Misogynists are harassing sex workers by reporting them to the IRS

Sex workers say the campaign carries many implied threats.

People in online misogynist communities are reporting sex workers to the Internal Revenue Service (IRS) for tax fraud as part of widespread a harassment campaign. The harassers find sex workers through their premium Snapchat accounts, which are used to send images and videos to people who pay them through Venmo or PayPal. 

Vice’s Motherboard reported Monday that the harassment campaign appears to have begun last week. By using Snapchat and other social media platforms, online misogynists can find information about sex workers to report them to the IRS’ whistleblower program, which requires a date of birth, taxpayer identification number, and address. Those doing the reporting also have to describe their relationship with the taxpayer.

The campaign may be responding to the recent elevation of the voices of sex workers, who are still largely marginalized, in media and politics. As sex work is often portrayed as work done only by women (despite the fact that people of all genders take part in it) online misogynist communities tend to focus their anger on intimidating and mocking sex workers — an umbrella term which includes cam models, strippers, people who engage in domination work, and people who solicit clients on the street or in hotels. These harassers, most of whom are men, have voiced anger over sex workers fighting for labor rights and advocating for decriminalization. As BuzzFeed News reported, one of the men participating in the campaign posted a video on YouTube explaining his reasoning.

“These women are marching in the streets yet again saying, ‘Sex work is real work’ and protesting this. It’s funny because when you say it’s real work, then it should be taxed like every other work,” he said.


While it is unclear which specific march the user was referring to, sex workers have taken to the streets to advocate for greater safety and worker protections. In February, New Orleans sex workers, many of them strippers, marched on Bourbon Street, in protest of a police raid of eight strip clubs in the French Quarter. Marchers held signs reading “Decriminalize sex work now,” and “Stop fucking with our livelihoods.”

In June, sex workers and allies marched in Las Vegas to declare that sex work is work and that the government must decriminalize it. At the march, one woman, Amber Bats, who spoke to Broadly, said she began doing sex work to get out of a domestic violence situation and found it to be a reliable stream of income for her family.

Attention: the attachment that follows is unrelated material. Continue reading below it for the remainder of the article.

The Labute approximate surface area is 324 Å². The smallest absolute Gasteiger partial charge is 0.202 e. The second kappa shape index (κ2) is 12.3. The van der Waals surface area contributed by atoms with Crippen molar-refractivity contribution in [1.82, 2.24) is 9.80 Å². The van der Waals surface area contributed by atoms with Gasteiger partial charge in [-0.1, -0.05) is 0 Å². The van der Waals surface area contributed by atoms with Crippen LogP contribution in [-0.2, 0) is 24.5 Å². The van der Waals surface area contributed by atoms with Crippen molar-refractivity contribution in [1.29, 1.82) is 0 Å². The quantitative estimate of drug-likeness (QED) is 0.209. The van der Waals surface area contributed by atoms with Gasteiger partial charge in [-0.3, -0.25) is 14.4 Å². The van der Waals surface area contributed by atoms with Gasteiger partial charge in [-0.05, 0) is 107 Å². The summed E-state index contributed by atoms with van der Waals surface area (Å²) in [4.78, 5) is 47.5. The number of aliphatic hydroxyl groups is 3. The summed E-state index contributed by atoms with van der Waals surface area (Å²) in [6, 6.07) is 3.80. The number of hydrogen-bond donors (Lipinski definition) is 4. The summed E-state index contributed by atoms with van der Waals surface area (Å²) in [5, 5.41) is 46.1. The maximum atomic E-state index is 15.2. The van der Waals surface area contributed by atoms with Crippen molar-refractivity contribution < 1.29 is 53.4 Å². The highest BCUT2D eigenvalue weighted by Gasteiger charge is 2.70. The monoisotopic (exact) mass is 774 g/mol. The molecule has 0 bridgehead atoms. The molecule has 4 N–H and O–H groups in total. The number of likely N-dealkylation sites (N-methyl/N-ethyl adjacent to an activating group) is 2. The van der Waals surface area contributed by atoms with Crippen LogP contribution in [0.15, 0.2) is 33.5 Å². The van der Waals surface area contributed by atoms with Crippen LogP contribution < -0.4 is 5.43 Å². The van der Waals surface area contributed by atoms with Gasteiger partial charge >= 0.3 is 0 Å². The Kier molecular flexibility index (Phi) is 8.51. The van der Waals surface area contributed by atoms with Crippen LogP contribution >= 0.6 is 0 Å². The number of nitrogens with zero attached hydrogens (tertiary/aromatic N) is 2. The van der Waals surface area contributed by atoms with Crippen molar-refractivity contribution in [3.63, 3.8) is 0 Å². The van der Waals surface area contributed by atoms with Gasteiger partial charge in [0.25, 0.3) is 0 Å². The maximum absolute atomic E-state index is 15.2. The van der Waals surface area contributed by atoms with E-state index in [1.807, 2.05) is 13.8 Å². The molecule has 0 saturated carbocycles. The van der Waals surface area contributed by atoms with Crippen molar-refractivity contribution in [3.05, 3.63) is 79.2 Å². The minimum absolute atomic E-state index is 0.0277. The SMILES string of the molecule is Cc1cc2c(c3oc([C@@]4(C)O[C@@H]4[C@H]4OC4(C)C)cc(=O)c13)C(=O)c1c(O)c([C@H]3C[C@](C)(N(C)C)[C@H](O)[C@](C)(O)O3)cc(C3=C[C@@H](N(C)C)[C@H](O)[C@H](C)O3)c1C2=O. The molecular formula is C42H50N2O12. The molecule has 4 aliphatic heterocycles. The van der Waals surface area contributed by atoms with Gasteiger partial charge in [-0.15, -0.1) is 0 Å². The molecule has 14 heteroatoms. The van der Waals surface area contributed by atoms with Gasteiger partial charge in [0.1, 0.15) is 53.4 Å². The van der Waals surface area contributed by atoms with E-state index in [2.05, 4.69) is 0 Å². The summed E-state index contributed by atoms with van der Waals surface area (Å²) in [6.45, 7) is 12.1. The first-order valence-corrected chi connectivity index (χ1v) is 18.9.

“I have two wonderful kids I was able to raise because I was a sex worker. And along with that, I had insurance. l was able to pay my bills. Once I was arrested, that shit went away. Now I work minimum wage and I have to take food stamps,” Bats said.

Many sex workers have advocated for decriminalization, as opposed to legalization, which means that authorities can’t interfere with sex work and its transactions unless laws unrelated to sex work can be applied. Sex workers say legalization would still criminalize the most marginalized sex workers, such as undocumented workers, who can’t meet all of the requirements that the state imposes on them.

BuzzFeed News reached out to the IRS for comment, but the agency has not responded. Sex workers have told media outlets that they’re not sure whether the harassers are actually reporting them for tax fraud or aiming to intimidate them. While it is unclear whether the IRS would follow up on those threats, the campaign is still damaging to sex workers. It intends to impede their work, psychologically abuse them, and put their safety at risk by collecting and releasing their personal information.


One adult streamer, Cammie, told Motherboard, “I don’t know if it actually matters or not, but a lot of girls are now losing their primary source of income because they’re afraid they’re going to get charged.”

Lorelei Lee, writer and porn performer, tweeted that the harassment is scary because it implies that sex workers could be stalked.

This campaign comes in the wake of the passage of FOSTA/SESTA, legislation that sex workers and their advocates argue would put them in greater danger. The legislation, which became law in April, allows online platforms to be held criminally and civilly liable for facilitating or supporting “sex trafficking of children or sex trafficking by force, fraud, or coercion.”

Although the law claims to be focused on sex trafficking, in practice, a website where sex work is discussed or advertised could also be held criminally and civilly liable. Sex workers use these online platforms to screen clients for to work in safer conditions. Without them, sex workers are often pushed into dangerous situations in order to keep paying the bills.